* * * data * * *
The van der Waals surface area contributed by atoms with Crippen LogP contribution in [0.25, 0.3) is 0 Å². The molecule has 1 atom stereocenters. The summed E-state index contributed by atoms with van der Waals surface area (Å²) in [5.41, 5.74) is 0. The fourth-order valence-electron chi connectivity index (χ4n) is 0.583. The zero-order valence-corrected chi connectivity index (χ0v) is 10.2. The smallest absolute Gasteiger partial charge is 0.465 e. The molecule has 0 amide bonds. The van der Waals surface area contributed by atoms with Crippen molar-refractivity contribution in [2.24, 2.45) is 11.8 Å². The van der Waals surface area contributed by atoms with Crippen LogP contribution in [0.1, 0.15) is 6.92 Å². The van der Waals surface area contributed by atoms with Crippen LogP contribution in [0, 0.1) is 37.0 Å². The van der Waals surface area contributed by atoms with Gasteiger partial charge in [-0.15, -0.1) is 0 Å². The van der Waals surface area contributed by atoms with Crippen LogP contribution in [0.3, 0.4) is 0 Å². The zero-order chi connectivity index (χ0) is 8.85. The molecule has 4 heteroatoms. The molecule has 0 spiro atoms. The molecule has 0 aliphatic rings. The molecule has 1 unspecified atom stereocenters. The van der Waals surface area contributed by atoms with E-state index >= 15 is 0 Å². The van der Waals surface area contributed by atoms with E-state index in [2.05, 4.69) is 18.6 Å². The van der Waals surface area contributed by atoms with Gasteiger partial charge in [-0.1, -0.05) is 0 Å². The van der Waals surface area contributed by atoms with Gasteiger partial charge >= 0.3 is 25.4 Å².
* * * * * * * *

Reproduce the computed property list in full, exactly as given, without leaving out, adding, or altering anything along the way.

The van der Waals surface area contributed by atoms with Crippen LogP contribution in [0.25, 0.3) is 0 Å². The molecule has 1 atom stereocenters. The summed E-state index contributed by atoms with van der Waals surface area (Å²) in [5.41, 5.74) is 0. The fourth-order valence-electron chi connectivity index (χ4n) is 0.583. The zero-order valence-corrected chi connectivity index (χ0v) is 10.2. The smallest absolute Gasteiger partial charge is 0.465 e. The molecule has 0 amide bonds. The van der Waals surface area contributed by atoms with Crippen molar-refractivity contribution in [2.24, 2.45) is 11.8 Å². The van der Waals surface area contributed by atoms with Crippen LogP contribution in [0.1, 0.15) is 6.92 Å². The van der Waals surface area contributed by atoms with Crippen LogP contribution in [0, 0.1) is 37.0 Å². The van der Waals surface area contributed by atoms with Gasteiger partial charge in [-0.15, -0.1) is 0 Å². The van der Waals surface area contributed by atoms with Crippen LogP contribution in [0.3, 0.4) is 0 Å². The zero-order chi connectivity index (χ0) is 8.85. The molecule has 4 heteroatoms. The molecule has 0 spiro atoms. The molecule has 0 aliphatic rings. The molecule has 1 unspecified atom stereocenters. The van der Waals surface area contributed by atoms with E-state index >= 15 is 0 Å². The van der Waals surface area contributed by atoms with E-state index in [2.05, 4.69) is 18.6 Å². The van der Waals surface area contributed by atoms with Gasteiger partial charge in [-0.1, -0.05) is 0 Å². The van der Waals surface area contributed by atoms with Gasteiger partial charge >= 0.3 is 25.4 Å².